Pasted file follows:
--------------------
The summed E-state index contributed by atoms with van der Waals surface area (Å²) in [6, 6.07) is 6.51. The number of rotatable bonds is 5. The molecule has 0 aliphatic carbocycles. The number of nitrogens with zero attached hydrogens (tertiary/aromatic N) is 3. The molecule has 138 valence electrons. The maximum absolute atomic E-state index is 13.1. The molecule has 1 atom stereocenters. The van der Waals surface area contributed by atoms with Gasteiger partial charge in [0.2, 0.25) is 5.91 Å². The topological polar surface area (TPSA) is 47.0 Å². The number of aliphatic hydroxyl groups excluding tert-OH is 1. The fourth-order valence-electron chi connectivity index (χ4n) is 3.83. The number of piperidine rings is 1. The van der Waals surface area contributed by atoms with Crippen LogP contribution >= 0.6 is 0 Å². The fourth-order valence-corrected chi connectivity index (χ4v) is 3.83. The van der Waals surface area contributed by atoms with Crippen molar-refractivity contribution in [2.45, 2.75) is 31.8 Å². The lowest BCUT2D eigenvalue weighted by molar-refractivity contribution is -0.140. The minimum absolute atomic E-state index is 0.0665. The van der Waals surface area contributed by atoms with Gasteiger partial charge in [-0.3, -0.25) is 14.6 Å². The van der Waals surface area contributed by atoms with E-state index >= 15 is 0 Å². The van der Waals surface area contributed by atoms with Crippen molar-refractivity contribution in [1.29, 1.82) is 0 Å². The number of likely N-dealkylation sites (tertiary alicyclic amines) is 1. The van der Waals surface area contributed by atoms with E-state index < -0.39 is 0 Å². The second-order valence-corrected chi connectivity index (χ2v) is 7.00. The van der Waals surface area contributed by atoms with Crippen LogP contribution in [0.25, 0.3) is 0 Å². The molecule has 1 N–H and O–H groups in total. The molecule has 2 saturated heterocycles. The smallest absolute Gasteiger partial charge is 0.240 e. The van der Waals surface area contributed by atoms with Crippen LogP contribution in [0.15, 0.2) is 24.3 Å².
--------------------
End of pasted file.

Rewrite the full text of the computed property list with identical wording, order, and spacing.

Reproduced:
The summed E-state index contributed by atoms with van der Waals surface area (Å²) in [6, 6.07) is 6.51. The number of rotatable bonds is 5. The molecule has 0 aliphatic carbocycles. The number of nitrogens with zero attached hydrogens (tertiary/aromatic N) is 3. The molecule has 138 valence electrons. The maximum absolute atomic E-state index is 13.1. The molecule has 1 atom stereocenters. The van der Waals surface area contributed by atoms with Gasteiger partial charge in [0.2, 0.25) is 5.91 Å². The topological polar surface area (TPSA) is 47.0 Å². The number of aliphatic hydroxyl groups excluding tert-OH is 1. The fourth-order valence-electron chi connectivity index (χ4n) is 3.83. The number of piperidine rings is 1. The van der Waals surface area contributed by atoms with Crippen LogP contribution >= 0.6 is 0 Å². The fourth-order valence-corrected chi connectivity index (χ4v) is 3.83. The van der Waals surface area contributed by atoms with Crippen molar-refractivity contribution in [2.45, 2.75) is 31.8 Å². The lowest BCUT2D eigenvalue weighted by molar-refractivity contribution is -0.140. The minimum absolute atomic E-state index is 0.0665. The van der Waals surface area contributed by atoms with Gasteiger partial charge in [-0.3, -0.25) is 14.6 Å². The van der Waals surface area contributed by atoms with E-state index >= 15 is 0 Å². The van der Waals surface area contributed by atoms with Crippen molar-refractivity contribution in [1.29, 1.82) is 0 Å². The number of likely N-dealkylation sites (tertiary alicyclic amines) is 1. The van der Waals surface area contributed by atoms with E-state index < -0.39 is 0 Å². The second-order valence-corrected chi connectivity index (χ2v) is 7.00. The van der Waals surface area contributed by atoms with Crippen LogP contribution in [0.25, 0.3) is 0 Å². The molecule has 1 N–H and O–H groups in total. The molecule has 2 saturated heterocycles. The smallest absolute Gasteiger partial charge is 0.240 e. The van der Waals surface area contributed by atoms with Crippen LogP contribution in [0.15, 0.2) is 24.3 Å².